Gay Episcopal Bishop Prepares for June Wedding
The nation's first openly gay Episcopal bishop told a crowd of about 200 that come June he's marching down the aisle with his longtime male partner Mark Andrew.
"I always wanted to be a June bride," said Bishop Gene Robinson at a talk on Nov. 27 at Nova Southeastern University.
"It may take many years for religious institutions to add their blessing for same-sex marriages and no church, mosque or synagogue should be forced to do so. But that should not slow down progress for the full civil right to marry," Robinson said. "Because New Hampshire will have legal unions beginning in January, my partner of 20 years and I will enter into such a legal union next June."
Robinson's address concluded the 2007 Goodwin Symposium on Sex, Morality and the Law sponsored by Nova Southeastern University's Shepard Broad Law Center. The four-part lecture series began Oct. 11 with Suzanne Goldberg, a leading attorney on lesbian and gay rights issues, who discussed how the U.S. Supreme Court addresses sexual orientation issues.
Wearing a raspberry clergy shirt with a cleric collar and pectoral cross, Robinson characterized the "religious right" as close-minded, taking a literal interpretation of Bible condemnation of homosexuality.
"The greatest single hindrance to achievement of full rights for gays and lesbians can be laid at the doorstep of the three Abrahamic faiths-- Judaism, Christianity and Islam. It's going to take people of faith to end discrimination," said Robinson, who was invested as the ninth bishop of the Episcopal Diocese of New Hampshire in 2004.
The Episcopal church, in response to objections by the Anglican Communion of which it is a part, has agreed to not ordain bishops living in same gender unions or to establish public rites for same sex blessings as it continues dialogue. But it affirms the dignity of homosexuals and civil rights. In protest, four U.S. dioceses have taken initial steps to realign themselves with another province of the worldwide Anglican communion.
Robinson, a divorced father of two adult daughters, emphasized that scripture must viewed in its historical context. Citing specific verses in Leviticus calling male homosexual acts an abomination, Robinson noted that that same holiness code says eating pork is an abomination and that children cursing their parents is punishable with death. He said that the concept of sexual orientation didn't emerge until about a century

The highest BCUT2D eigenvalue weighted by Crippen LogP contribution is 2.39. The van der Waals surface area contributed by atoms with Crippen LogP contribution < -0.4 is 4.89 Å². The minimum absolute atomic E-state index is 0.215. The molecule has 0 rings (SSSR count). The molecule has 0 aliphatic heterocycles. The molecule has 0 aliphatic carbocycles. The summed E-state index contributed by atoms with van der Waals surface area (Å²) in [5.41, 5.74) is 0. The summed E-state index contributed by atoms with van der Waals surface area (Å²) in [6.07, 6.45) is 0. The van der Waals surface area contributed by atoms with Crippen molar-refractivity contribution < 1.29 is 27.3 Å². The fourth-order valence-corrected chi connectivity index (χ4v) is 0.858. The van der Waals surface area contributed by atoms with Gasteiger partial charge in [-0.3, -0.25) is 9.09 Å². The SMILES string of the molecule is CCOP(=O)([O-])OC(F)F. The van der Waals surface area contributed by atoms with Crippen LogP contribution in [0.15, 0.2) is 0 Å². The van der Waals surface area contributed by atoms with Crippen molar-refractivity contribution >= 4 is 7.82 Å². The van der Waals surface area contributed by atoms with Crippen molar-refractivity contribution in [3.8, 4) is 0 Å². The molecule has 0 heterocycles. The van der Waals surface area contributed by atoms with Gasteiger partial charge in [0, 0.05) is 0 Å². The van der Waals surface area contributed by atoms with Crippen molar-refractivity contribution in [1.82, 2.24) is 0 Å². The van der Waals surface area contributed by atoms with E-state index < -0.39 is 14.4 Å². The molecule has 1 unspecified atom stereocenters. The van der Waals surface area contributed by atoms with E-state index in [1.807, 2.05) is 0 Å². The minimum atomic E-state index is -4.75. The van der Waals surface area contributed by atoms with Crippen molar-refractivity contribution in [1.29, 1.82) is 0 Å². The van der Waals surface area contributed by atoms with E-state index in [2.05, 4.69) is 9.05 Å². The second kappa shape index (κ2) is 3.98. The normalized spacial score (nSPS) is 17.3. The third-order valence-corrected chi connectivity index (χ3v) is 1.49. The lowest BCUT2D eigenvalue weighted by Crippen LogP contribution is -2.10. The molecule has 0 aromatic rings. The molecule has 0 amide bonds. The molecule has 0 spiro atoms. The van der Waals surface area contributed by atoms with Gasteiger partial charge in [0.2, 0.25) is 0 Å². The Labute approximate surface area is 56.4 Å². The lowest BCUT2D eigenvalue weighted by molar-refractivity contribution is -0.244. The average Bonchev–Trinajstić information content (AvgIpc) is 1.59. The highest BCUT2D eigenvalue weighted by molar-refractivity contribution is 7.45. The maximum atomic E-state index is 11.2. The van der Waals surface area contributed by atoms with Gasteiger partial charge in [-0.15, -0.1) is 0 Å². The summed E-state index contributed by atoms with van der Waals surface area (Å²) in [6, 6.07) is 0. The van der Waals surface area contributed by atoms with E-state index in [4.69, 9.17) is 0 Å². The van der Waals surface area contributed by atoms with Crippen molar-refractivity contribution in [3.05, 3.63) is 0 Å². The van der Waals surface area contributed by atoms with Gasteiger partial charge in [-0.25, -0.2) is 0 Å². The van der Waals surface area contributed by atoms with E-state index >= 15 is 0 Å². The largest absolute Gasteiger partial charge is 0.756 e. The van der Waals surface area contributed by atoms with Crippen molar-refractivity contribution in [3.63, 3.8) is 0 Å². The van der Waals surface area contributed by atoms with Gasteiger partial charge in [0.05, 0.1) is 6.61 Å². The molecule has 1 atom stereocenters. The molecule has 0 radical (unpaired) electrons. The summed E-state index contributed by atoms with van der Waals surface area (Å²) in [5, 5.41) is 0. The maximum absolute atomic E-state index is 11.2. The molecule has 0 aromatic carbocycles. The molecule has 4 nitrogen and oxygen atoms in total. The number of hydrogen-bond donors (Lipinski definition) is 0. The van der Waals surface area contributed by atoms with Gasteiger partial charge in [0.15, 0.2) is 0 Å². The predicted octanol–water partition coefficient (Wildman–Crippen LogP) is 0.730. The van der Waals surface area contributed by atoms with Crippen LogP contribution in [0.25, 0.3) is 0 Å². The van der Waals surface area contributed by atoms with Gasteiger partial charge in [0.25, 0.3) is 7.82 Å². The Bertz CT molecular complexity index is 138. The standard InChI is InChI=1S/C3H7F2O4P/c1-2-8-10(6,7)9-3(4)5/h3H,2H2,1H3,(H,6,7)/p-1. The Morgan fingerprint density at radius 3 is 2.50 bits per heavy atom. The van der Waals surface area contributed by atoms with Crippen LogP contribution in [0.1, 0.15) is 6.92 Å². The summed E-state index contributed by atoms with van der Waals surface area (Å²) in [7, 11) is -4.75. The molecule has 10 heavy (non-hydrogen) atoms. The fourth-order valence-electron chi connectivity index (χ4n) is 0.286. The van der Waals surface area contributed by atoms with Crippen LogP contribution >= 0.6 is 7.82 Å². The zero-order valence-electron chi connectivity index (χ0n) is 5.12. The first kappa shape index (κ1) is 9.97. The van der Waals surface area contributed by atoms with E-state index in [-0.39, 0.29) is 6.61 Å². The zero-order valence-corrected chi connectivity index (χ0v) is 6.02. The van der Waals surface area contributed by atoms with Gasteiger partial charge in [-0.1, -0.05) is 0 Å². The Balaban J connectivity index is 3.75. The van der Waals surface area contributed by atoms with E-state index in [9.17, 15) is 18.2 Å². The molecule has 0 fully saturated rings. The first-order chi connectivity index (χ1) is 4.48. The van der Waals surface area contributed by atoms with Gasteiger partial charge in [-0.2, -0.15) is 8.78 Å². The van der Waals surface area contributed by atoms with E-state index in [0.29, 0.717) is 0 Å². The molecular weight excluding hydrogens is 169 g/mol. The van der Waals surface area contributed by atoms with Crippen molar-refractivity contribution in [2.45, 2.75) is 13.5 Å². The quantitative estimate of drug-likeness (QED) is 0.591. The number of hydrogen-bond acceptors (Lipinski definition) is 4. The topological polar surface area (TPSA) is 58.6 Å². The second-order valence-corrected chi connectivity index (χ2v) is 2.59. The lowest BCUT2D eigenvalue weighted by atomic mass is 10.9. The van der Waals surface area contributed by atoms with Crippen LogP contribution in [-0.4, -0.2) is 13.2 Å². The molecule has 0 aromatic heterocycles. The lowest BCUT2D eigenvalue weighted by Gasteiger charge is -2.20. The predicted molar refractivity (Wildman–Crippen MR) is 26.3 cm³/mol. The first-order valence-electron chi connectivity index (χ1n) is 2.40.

Jesus said divorce is only permitted with adultery, for which the Episcopal Church used to deny the divorced Communion and view remarriage as adultery, Robinson said.
"We changed our mind as a culture, as a nation, as a church about something we have been very sure about for a couple thousand years."
Not all of Robinson's audience was in agreement.
God's law on sexual ethics don't change with the culture, said the Rev. Gary Cass, a Presbyterian minister and CEO of the Christian Anti-defamation Commission in Fort Lauderdale. He challenged the university to hold a follow-up event with experts opposing gay marriage.
"We all have to follow Christ. This is the standard. Sexuality is reserved for marriage between a man and woman," Cass said. "Just because it's hard doesn't mean you get to change the standard."
Tension heightened as the bishop responded.
"I'm not sure we have to agree about these things in order to find our unity in belief in Jesus Christ and trust in a loving God who will take care of whatever these differences are," Robinson said, adding that he is grateful that society is generally more accepting of homosexuals since he grew up in a conservative Christian home "as a geeky gay kid in rural Kentucky in the 1950s."
Katherine Allen, a Catholic from Fort Lauderdale, said she also believes that marriage is between a man and woman and interconnected with procreation. But she came to the lecture to learn more. Homosexuals are entitled to workplace benefits and should not be discriminated against, she said.
"They are also God's children who should be ministered to," said Allen who has been married for 50 years and raised seven children.
Robinson also tried to link what he sees as oppression of human rights of homosexuals to discrimination against woman, blacks and others.
"I believe the Holy Spirit leads us into deeper truth about equality, dignity and truth about every human being. The Holy Spirit is unrelenting, keeps leading and guiding us to the full inclusion of all God's children."
Nova law student Brian Kirlew, a Catholic, said he opposes discrimination against anyone, and thinks people often cloak it with religious justification. The essence of Christianity is helping the less fortunate, he said. The debate over homosexuality is distracting.
"Jesus' predominant message is taking care of the poor," Kirlew said.